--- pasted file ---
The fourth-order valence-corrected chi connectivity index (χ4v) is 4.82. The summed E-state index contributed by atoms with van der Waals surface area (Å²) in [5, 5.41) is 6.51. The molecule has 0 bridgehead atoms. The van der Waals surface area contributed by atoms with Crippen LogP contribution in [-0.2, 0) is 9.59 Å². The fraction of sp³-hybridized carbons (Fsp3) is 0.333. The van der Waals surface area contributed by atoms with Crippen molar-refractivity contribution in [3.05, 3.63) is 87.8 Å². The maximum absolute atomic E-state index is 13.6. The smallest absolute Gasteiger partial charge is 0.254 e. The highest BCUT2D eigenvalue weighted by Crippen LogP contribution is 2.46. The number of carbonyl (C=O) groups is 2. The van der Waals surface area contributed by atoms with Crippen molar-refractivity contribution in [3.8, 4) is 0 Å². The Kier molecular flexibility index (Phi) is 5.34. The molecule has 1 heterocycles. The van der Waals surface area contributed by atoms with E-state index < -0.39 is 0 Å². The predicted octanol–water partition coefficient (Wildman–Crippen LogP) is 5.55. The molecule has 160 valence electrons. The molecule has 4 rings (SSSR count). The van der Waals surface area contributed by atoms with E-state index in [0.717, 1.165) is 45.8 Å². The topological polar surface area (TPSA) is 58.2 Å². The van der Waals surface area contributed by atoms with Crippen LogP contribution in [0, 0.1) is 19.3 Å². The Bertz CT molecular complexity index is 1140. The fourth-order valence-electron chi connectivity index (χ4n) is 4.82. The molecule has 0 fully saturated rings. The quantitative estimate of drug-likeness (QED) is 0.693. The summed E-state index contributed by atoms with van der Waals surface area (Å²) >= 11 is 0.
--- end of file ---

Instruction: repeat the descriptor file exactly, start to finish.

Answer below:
The fourth-order valence-corrected chi connectivity index (χ4v) is 4.82. The summed E-state index contributed by atoms with van der Waals surface area (Å²) in [5, 5.41) is 6.51. The molecule has 0 bridgehead atoms. The van der Waals surface area contributed by atoms with Crippen LogP contribution in [-0.2, 0) is 9.59 Å². The fraction of sp³-hybridized carbons (Fsp3) is 0.333. The van der Waals surface area contributed by atoms with Crippen molar-refractivity contribution in [3.05, 3.63) is 87.8 Å². The maximum absolute atomic E-state index is 13.6. The smallest absolute Gasteiger partial charge is 0.254 e. The highest BCUT2D eigenvalue weighted by Crippen LogP contribution is 2.46. The number of carbonyl (C=O) groups is 2. The van der Waals surface area contributed by atoms with Crippen molar-refractivity contribution in [3.8, 4) is 0 Å². The Kier molecular flexibility index (Phi) is 5.34. The molecule has 1 heterocycles. The van der Waals surface area contributed by atoms with E-state index < -0.39 is 0 Å². The predicted octanol–water partition coefficient (Wildman–Crippen LogP) is 5.55. The molecule has 160 valence electrons. The molecule has 4 rings (SSSR count). The van der Waals surface area contributed by atoms with E-state index in [0.717, 1.165) is 45.8 Å². The topological polar surface area (TPSA) is 58.2 Å². The van der Waals surface area contributed by atoms with Crippen LogP contribution in [0, 0.1) is 19.3 Å². The Bertz CT molecular complexity index is 1140. The fourth-order valence-electron chi connectivity index (χ4n) is 4.82. The molecule has 0 fully saturated rings. The quantitative estimate of drug-likeness (QED) is 0.693. The summed E-state index contributed by atoms with van der Waals surface area (Å²) >= 11 is 0.